Devotion to Mary, Undoer Knots began over 300 years ago. Pope Francis spoke about while he was Archbishop of Buenos Aires, Argentina, and continues to promote it during his papacy. Pope Francis said:
Through Mary, “All the knots of our heart, every knot of our conscience can be undone.”
The story behind this particular title of Mary comes not as an apparition, but rather as a request for intercession.
In the early 1600s there was a German Nobleman Wolfgang Langenmantel and his wife, Sophie. they were having marital problems and were considering divorce. Wolfgang, being troubled and fearful of such a drastic action, went to a Jesuit priest Fr. Jakob Rem for advice.
During their counseling sessions, they prayed to the Blessed Virgin Mary for Wolfgang’s marriage.
On September 28, 1615, the last time he was to meet with Fr. Rem, Wolfgang provided the priest with the ribbon used during his wedding ceremony to tie the couple together as a symbol of unity.
Fr. Rem took the ribbon, placed it on an image of Our Lady of the Snows, and asked Mary to “untie the knots” of Wolfgang’s marriage. The ribbon loosened and became completely untied and became brilliantly white.
The story does not end with the dissolution of their marriage. Rather, Wolfgang and Sophie reconciled after this happened. The knots that were untied by the Blessed Mother were the ones that creating the problems that were driving them apart.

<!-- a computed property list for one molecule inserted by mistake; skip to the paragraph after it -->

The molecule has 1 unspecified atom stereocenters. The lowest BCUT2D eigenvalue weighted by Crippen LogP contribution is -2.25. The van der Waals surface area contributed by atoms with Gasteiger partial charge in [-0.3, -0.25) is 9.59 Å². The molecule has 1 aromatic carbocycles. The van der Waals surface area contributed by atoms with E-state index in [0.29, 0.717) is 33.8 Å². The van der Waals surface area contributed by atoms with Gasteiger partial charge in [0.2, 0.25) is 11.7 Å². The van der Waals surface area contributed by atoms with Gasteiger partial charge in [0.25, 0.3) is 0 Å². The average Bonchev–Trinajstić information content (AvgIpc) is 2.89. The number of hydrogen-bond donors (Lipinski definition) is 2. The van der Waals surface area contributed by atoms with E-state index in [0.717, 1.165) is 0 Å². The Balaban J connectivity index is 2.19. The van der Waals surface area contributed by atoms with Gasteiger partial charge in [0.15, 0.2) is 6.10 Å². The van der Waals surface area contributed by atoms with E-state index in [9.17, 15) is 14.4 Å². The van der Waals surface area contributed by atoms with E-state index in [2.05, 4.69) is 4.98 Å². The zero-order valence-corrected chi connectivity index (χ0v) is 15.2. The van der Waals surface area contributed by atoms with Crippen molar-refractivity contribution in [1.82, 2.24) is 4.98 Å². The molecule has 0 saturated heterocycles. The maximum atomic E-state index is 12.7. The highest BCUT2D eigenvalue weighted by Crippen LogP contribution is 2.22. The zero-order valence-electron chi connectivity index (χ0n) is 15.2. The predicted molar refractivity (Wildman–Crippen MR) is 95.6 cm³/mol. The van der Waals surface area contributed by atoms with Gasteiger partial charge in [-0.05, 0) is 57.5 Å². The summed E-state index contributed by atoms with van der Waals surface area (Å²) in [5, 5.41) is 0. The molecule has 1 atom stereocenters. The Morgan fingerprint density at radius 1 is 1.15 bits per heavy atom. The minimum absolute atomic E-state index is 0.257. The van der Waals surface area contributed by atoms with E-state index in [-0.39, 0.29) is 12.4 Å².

Hieronymus Langenmantel, the grandson of Wolfgang and Sophie, became a priest and commissioned a painting to be done in memory of the story. The painting shows Mary untying the knots of marriage. In it, one angel gives her the knotted ribbon and another angel holds the unknotted side and presents it to the viewer.
This image also shows Mary crushing Satan’s head, as in the Immaculate Conception. There is also a dove above her head symbolizing the Holy Spirit. It also depicts St. Raphael the Archangel accompanying Wolfgang towards a monastery.
The image of Mary, Undoer of Knots, was painted by Johann Melchior Georg Schmittdner about the year 1700. It is currently on display at St. Peter am Perlach-Church in Augsburg, Bavaria in Germany.